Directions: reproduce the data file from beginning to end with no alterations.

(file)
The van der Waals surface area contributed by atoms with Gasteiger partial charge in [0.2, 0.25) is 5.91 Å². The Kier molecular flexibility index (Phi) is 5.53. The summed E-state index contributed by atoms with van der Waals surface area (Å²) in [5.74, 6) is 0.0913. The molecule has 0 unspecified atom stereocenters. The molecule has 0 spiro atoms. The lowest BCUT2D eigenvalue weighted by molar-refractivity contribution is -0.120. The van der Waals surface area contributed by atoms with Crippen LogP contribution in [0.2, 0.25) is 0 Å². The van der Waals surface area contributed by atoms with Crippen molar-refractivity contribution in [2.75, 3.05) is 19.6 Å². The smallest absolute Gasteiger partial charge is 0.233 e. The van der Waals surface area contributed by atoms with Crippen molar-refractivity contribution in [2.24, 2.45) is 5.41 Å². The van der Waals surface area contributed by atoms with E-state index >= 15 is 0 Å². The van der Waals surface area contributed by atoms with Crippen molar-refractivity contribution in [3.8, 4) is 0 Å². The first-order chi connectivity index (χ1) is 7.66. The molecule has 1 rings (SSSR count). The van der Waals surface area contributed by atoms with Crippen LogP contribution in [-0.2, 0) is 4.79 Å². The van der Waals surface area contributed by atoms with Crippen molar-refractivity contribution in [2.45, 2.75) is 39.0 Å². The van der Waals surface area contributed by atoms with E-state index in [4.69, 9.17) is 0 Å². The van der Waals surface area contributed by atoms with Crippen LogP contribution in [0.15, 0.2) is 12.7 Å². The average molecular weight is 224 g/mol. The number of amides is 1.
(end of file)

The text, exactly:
The van der Waals surface area contributed by atoms with Gasteiger partial charge in [0.2, 0.25) is 5.91 Å². The Kier molecular flexibility index (Phi) is 5.53. The summed E-state index contributed by atoms with van der Waals surface area (Å²) in [5.74, 6) is 0.0913. The molecule has 0 unspecified atom stereocenters. The molecule has 0 spiro atoms. The lowest BCUT2D eigenvalue weighted by molar-refractivity contribution is -0.120. The van der Waals surface area contributed by atoms with Crippen LogP contribution in [0.2, 0.25) is 0 Å². The van der Waals surface area contributed by atoms with Crippen molar-refractivity contribution in [2.75, 3.05) is 19.6 Å². The smallest absolute Gasteiger partial charge is 0.233 e. The van der Waals surface area contributed by atoms with Crippen molar-refractivity contribution in [2.24, 2.45) is 5.41 Å². The van der Waals surface area contributed by atoms with E-state index >= 15 is 0 Å². The van der Waals surface area contributed by atoms with Crippen molar-refractivity contribution in [3.8, 4) is 0 Å². The first-order chi connectivity index (χ1) is 7.66. The molecule has 1 rings (SSSR count). The van der Waals surface area contributed by atoms with Crippen LogP contribution in [-0.2, 0) is 4.79 Å². The van der Waals surface area contributed by atoms with Crippen molar-refractivity contribution in [2.45, 2.75) is 39.0 Å². The van der Waals surface area contributed by atoms with E-state index in [4.69, 9.17) is 0 Å². The van der Waals surface area contributed by atoms with Crippen LogP contribution in [0.15, 0.2) is 12.7 Å². The average molecular weight is 224 g/mol. The number of amides is 1.